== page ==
Another group of masks called chilolos, the word for mask in Mixtec, also predates Christianity. These masks are used in the dance of the chilolos, which is performed in villages in the state of Oaxaca. They are always painted red and have a fixed form with curving tusk-like projections and protruding globular eyes. This character with the odd features is believed to relate to a pre-Hispanic Mixtec figure.
These masks from Zitlala resemble helmets and are made of thick layers of leather in order to withstand the heavy blows from knotted ropes that their adversaries inflict on them during the Dance of Las Tlacololeros. Often the masks are smaller than the adult head and can only be put on wet. Note the round mirrors for eyes recalling the god, Tezcatlipoca, whose “tona” is the jaguar or tiger. Tezcatlipoca can give or take away, and this dance is done to invoke rain for the next growing season
Contemporary masquerade in Mexico can be divided into three categories. The first is derived from the “auto sacramental” or liturgical drama that treats the theme of struggle and conquest. The Dance of the Moors and Christians is a good example of this type since it is an allegory for the battle between paganism and Christianity or the triumph of good over evil.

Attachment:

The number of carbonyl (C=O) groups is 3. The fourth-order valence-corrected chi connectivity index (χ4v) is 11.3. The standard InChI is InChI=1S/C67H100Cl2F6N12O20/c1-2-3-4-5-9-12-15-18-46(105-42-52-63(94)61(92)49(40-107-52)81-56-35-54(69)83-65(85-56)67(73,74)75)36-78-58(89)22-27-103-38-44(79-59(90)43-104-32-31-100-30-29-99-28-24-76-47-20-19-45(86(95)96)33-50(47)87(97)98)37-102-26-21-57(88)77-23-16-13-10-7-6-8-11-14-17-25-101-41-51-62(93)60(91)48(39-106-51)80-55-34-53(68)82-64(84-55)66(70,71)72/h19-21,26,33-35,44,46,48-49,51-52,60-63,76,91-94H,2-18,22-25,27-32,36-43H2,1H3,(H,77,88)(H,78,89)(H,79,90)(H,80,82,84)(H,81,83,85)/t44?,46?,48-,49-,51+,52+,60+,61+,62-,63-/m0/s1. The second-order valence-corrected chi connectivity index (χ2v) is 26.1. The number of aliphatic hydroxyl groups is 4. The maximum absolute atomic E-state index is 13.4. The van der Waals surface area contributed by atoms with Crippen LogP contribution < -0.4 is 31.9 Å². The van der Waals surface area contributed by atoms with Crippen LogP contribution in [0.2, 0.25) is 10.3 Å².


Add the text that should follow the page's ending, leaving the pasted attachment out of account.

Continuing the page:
The second category incorporates pre-Hispanic and Christian elements. The Dance of the Tlocololeros, widespread in the states of Guerrero, Oaxaca, and Morelos, is indicative of this type of dance. It centers on the hunt for a tiger that’s been devastating the fields. The hunters (Tlocololeros), who in Guerrero wear sack-like costumes, wide-brimmed pointed straw hats, and wooden masks, are believed to be rain deities. They hunt the tiger which represents the dry season.
In the city of Zitlala, a ritual battle is enacted with the protagonists wearing leather helmet masks representing the tigers. It is enacted during the festival of the Holy Cross on April 30.
The third category consists of clowns and buffoons. The Dance of the Old Men, performed in the state of Michoacan and believed to be related to the Aztec Dance of the Old Hunchbacks, falls into this category. The masks represent old men who stagger around supported by walking sticks to the amusement of the audience.
Masked clowns often clear the dance area before the performance. During the performance, they can be seen taunting the audience and mimicking the movements of the dancers.
The pre-Columbian clown or buffoon has never lost its appeal for the Mexican people. In pre-Hispanic times the huezquistle or buffoon is believed to have come down to earth from the ninth heaven to join the festivities. There are mask-makers in Mexico today who still believe in his descent. In the state of Guerrero he often displays lizards on each cheek and sometimes on his nose.
Highly imaginative devil masks are made for the annual devil mask competition in Guerrero during the 16th of September holiday. Each craftsman tries to outdo the others in his quest for the most grotesque features.